Second day in Beijing.

My second day in Beijing will be focused on the legendary Forbidden City. Yesterday, on my way to Tian An Men square I was near its entrance gate so I know already where it is. A stream in central BeijingToday weather is still fine so I will walk. On my stroll I cross peaceful areas off the beaten path. This district is made of hutongs as well with a small stream running in the middle of it. Riverside is very well kept. My attention is drawn by a sign in Chinese and English belonging to an association in defence of dogs. Sign of association for dogsFor a moment I think to use the photo of it for a joke, pretending that I took it outside a restaurant serving dog dishes. Seriously speaking about this topic I have to say that, in my opinion, this issue is highly overrated in the West. A trendy dogIt is likely not a hoax but, at least in Beijing, none still eats dogs and actually this is the most popular pet nowadays. Another stereotype seems to be “Beijing crowd”. I still didn’t see it. Probably I need to go in modern districts. I realise I have still a lot to see, including the Great Wall of China, and only two more days to spend in town according to my plan. While I’m deep in these thoughts I reach the Forbidden City ticket office.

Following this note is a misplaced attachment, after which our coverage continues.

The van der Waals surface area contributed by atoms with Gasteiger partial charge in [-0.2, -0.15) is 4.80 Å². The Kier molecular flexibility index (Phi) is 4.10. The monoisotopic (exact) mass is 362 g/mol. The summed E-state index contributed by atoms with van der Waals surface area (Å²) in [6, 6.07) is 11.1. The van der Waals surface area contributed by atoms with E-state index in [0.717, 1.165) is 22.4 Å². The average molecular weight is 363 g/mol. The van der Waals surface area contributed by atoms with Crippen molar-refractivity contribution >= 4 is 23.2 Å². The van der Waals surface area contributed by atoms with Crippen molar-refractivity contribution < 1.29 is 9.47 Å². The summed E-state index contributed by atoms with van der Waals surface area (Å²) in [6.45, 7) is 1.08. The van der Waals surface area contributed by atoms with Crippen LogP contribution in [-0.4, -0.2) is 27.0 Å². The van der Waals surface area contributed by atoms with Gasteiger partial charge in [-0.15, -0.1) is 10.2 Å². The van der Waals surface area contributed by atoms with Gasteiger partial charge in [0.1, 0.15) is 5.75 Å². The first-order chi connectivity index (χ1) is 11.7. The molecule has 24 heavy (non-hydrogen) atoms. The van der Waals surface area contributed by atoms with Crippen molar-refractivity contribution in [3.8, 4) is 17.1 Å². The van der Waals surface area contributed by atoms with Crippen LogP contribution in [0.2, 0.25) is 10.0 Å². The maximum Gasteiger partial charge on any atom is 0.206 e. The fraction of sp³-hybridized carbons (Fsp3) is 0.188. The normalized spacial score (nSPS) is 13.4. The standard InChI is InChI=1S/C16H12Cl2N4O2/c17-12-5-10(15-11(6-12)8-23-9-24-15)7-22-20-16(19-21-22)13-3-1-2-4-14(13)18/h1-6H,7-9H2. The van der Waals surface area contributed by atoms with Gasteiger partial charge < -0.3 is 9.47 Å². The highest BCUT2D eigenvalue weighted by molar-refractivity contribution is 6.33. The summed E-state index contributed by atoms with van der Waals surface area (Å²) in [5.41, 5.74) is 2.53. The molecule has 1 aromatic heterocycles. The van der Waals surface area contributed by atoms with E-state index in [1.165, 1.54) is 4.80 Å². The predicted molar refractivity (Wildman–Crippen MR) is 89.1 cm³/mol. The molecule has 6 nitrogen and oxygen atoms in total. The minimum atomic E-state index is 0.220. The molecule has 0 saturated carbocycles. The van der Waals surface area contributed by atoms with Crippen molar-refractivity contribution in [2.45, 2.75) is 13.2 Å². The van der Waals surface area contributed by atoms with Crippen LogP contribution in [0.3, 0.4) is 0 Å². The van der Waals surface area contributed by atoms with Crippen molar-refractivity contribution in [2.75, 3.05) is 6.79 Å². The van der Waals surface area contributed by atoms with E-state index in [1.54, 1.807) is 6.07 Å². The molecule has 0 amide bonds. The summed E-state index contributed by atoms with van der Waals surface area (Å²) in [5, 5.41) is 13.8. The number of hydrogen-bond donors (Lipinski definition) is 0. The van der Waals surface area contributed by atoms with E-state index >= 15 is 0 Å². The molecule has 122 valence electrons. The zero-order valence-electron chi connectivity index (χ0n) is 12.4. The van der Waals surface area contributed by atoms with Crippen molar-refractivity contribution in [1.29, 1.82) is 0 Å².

Visit of Forbidden City.